Virchow introduced the term "myxoma" to describe a soft-tissue tumor, histologically resembling the structure of the umbilical cord and had recognized the recurrent nature of some myxomatous tumors,[10] and it clarified that it is difficult to predict the exact clinical behavior of these different tumors based on their myxoid morphology alone. This group of tumors exhibits a broad range of biological behavior varying from those which are entirely benign to locally aggressive (but non metastasizing) behavior to those which are frankly malignant; hence, accurate histopathological diagnosis is essential to decide clinical management. Histological criteria (e.g. tumor demarcation, growth and vascular pattern, and nuclear atypia) remain the hallmarks of diagnosis,[4] especially in a resource-limited setting as many of these neoplasms lack a distinct immunohistochemical profile. However, distinct chromosomal recurrent translocations have been identified in several myxoid sarcomas, including t (12;16) (q13; p11) FUS-DDIT3 in myxoid liposarcoma, t (7;16) (q34; p11) FUS-CREB3 L2 in low-grade fibromyxoid sarcoma, and t (9;22) (q31; q12) EWSR1-NR4A3 in extraskeletal myxoid chondrosarcoma which can be easily utilized for accurate diagnosis using dual-color, break-apart fluorescence in situ hybridization probes spanning the genomic regions.[11]

Lipoma with myxoid change is a common occurrence, and diagnostic clues include superficial location, monotonous adipocytes with mild pleomorphism, the absence of lipoblast, hypovascularity, and the absence of mouse double minute 2 homolog (MDM-2). In our series, majority of the myxoid lipoma showed avascular and uniform adipocytes with scant mitotic figures. In retroperitoneal cases,[2] the absence of lipoblasts, spindle cells, and the absence of MDM-2 helped us to reach the final diagnosis. Retroperitoneal myxoid neurofibromas were easily differentiated by their spindle cells, neurofibrillary stroma, and mast cells. Histologically myxoid liposarcoma consisted of undifferentiated nondescript small spindle cells and small univacuolated lipoblasts in a myxoid background. Delicate branching thin-walled crow's feet-like capillaries [Figure 1]e were consistently seen in all myxoid liposarcomas with low mitotic count unlike other malignant lesions. Multivacuolated lipoblasts were seen at periphery and in dedifferentiated areas [Figure 1]f. Myxoid liposarcoma at intramuscular plane had greater vascularity, lipoblasts, and variation in size of cells that differentiated it from myxoma in two cases.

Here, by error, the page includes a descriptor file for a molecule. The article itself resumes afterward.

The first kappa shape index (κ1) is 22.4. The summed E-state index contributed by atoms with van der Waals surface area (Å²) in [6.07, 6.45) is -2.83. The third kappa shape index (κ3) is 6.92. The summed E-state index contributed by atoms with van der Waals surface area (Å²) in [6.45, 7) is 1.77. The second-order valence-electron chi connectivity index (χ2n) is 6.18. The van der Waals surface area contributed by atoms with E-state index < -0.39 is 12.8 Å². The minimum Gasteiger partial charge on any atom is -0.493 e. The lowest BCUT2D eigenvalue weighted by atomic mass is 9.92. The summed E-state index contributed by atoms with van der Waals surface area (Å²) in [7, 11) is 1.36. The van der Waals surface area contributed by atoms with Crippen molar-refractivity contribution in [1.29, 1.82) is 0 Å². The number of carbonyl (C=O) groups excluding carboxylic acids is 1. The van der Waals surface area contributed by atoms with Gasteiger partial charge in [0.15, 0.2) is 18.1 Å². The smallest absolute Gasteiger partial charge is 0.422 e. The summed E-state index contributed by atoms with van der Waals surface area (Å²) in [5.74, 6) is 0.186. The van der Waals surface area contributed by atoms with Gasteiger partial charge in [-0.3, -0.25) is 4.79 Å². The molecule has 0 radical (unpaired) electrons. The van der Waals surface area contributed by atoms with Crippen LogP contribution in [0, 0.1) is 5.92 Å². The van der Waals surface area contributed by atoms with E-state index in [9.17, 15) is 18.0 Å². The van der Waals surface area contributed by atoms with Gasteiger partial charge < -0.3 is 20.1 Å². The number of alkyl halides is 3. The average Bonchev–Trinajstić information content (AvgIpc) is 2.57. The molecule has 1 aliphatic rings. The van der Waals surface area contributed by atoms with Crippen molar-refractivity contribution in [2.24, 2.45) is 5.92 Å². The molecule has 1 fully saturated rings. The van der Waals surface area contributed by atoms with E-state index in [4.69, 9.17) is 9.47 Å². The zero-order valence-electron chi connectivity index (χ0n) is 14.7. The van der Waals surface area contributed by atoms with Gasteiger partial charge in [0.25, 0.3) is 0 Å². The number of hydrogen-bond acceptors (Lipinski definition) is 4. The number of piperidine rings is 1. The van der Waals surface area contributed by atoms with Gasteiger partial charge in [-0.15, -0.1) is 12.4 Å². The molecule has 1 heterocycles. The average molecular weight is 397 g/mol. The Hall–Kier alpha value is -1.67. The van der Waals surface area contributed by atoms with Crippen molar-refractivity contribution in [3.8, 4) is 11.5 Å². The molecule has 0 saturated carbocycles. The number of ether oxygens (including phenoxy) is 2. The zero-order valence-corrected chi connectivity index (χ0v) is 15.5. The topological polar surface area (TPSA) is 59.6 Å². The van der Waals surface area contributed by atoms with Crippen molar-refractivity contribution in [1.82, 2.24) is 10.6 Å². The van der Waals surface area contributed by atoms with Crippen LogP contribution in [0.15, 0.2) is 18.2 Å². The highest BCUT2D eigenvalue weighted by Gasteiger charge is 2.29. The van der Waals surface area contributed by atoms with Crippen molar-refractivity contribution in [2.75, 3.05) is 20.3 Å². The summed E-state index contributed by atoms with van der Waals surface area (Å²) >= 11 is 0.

Myxomas are paucicellular, relatively avascular lesions having small, bland, spindle- or stellate-shaped nuclei and inconspicuous cytoplasm. Abundant areas of myxoid stroma, which focally extend into deep muscle fibers at the periphery, were seen in two cases [Figure 1]a. The absence of vessels and pleomorphism in most cases excluded both myxoid liposarcoma and myxofibrosarcoma. S-100 protein negativity helped to exclude a myxoid neurofibroma or low-grade malignant peripheral nerve sheath tumor.